Why would I want to request 504 services instead of Special Education services?*

 

There are two good reasons:

 

1.         Many children with disabilities do not qualify for special education because they do not fall into one of the 13 defining handicapping conditions under special education law or do not need any special services to be able to learn.  Nonetheless, they may be entitled to services or accommodations under 504.  For example, a student who cannot walk and needs to use a wheelchair does not need any specialized learning instruction or services under special education, but is entitled to have ramps placed so that she can access her classrooms.  Another example is a child with a specific reading disability (for example, dyslexia) who, because he may be very bright, is able to read on grade level, but still reads very slowly.  Even if his district did not classify him as "learning disabled" under special education, he would be entitled to testing accommodations, such as extra time to take tests, under Section 504.

 

2.         Some students may qualify for both Special Education services and Section 504, but their parents prefer going through Section 504 because they have more control over the process, particularly if their child has a behavioral problem.  Once a parent consents for their child to receive special education services, they become part of a system that can be difficult to leave, and frequently leads to more and more segregated special education settings.  By seeking services and accommodations through 504, a parent can secure support for their child in a general education setting, with less concern about that decision leading to a long road through special education.‡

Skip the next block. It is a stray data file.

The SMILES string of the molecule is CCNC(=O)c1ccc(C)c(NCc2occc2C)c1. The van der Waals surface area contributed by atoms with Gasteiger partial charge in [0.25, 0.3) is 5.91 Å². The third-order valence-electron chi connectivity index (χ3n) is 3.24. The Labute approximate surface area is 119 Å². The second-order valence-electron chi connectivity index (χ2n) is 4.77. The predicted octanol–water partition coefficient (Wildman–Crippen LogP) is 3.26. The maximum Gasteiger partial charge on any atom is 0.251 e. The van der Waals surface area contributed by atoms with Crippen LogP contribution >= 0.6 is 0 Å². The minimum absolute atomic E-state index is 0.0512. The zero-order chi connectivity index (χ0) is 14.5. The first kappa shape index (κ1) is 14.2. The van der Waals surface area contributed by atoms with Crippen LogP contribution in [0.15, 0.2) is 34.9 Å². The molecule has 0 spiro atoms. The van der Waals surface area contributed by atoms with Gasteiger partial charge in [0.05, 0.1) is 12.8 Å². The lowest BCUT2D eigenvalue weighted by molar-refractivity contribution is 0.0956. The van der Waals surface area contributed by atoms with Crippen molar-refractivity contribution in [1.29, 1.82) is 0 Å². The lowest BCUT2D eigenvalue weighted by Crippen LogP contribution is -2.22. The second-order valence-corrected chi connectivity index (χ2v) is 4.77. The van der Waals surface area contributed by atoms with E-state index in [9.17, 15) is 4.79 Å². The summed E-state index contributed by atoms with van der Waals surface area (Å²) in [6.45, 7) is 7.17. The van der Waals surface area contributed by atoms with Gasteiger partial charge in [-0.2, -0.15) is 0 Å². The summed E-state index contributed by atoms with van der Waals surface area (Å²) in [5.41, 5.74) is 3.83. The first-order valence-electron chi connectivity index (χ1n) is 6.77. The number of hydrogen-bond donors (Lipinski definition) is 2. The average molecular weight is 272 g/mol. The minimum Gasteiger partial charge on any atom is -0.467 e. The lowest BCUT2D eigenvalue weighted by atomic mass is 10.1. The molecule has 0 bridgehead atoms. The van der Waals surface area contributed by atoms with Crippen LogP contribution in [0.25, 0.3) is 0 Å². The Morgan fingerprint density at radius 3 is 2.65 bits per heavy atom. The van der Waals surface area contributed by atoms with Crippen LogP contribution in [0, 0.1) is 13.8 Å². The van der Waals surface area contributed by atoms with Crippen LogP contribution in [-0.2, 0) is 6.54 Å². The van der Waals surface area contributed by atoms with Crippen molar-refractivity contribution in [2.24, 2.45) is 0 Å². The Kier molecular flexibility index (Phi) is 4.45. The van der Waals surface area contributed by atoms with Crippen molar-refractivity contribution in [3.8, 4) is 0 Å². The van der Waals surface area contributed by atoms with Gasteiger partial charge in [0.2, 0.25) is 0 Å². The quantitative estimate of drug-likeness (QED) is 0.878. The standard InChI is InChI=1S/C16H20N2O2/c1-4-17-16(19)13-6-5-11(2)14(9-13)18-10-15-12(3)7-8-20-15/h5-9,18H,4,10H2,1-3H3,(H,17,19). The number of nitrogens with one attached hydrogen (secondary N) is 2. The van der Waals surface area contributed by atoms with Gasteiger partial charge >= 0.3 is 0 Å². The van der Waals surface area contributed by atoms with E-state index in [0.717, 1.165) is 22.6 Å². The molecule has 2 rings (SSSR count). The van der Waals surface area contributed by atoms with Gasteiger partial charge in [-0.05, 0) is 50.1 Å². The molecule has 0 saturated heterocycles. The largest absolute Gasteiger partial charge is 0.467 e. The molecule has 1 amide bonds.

*Students who receive Special Ed services are also protected by Section 504.  In other words, they cannot be discriminated against due to their disability and they are entitled to accommodations and services.  Because Special Ed students typically get those services and accommodations through the Special Ed system, theydo not need to separately apply for them through Section 504.

 

‡In both special education and 504 parents have due process rights; the difference is that parents often feel that they are less in control in the special education process.hat happens if the district does not approve my child's accommodation plan?

 

If services are denied and you want to challenge the district's decision, you have two options:

 

1.         Initial Conciliation.  You have the right to ask that the Chancellor appoint a third party to review the decision to reject services for your child.  To request conciliation, send a letter to: Chancellor, New York City Board of Education, 110 Livingston Street, Brooklyn, NY 11201.  The Chancellor has 5 days from the date of receiving your letter to assign a designee.  The designee must give you a decision within 10 days of receiving your request. (Note: Although the conciliation process is offered in the Board of Education's regulations, advocates have found that the process is largely ineffectual in practice.  If you are concerned about time restraints, we suggest that you skip conciliation and move to the next step, impartial hearing.)

 

2.         Impartial Hearing.  Within 10 days of receiving an unfavorable decision from the chancellor or at any time that your child's rights are being violated under Section 504, you can ask for a Section 504 Impartial Hearing by writing to: Impartial Hearing Office, New York City Board of Education, 131 Livingston Street - Room 201, Brooklyn, NY 11201.  The hearing is a formal process in which you will have a chance to contest the district's decision in front of a neutral hearing officer, whose decision must be followed by the district.  Your rights in the hearing process include the right to be represented by an attorney and to present evidence and testimony.

 

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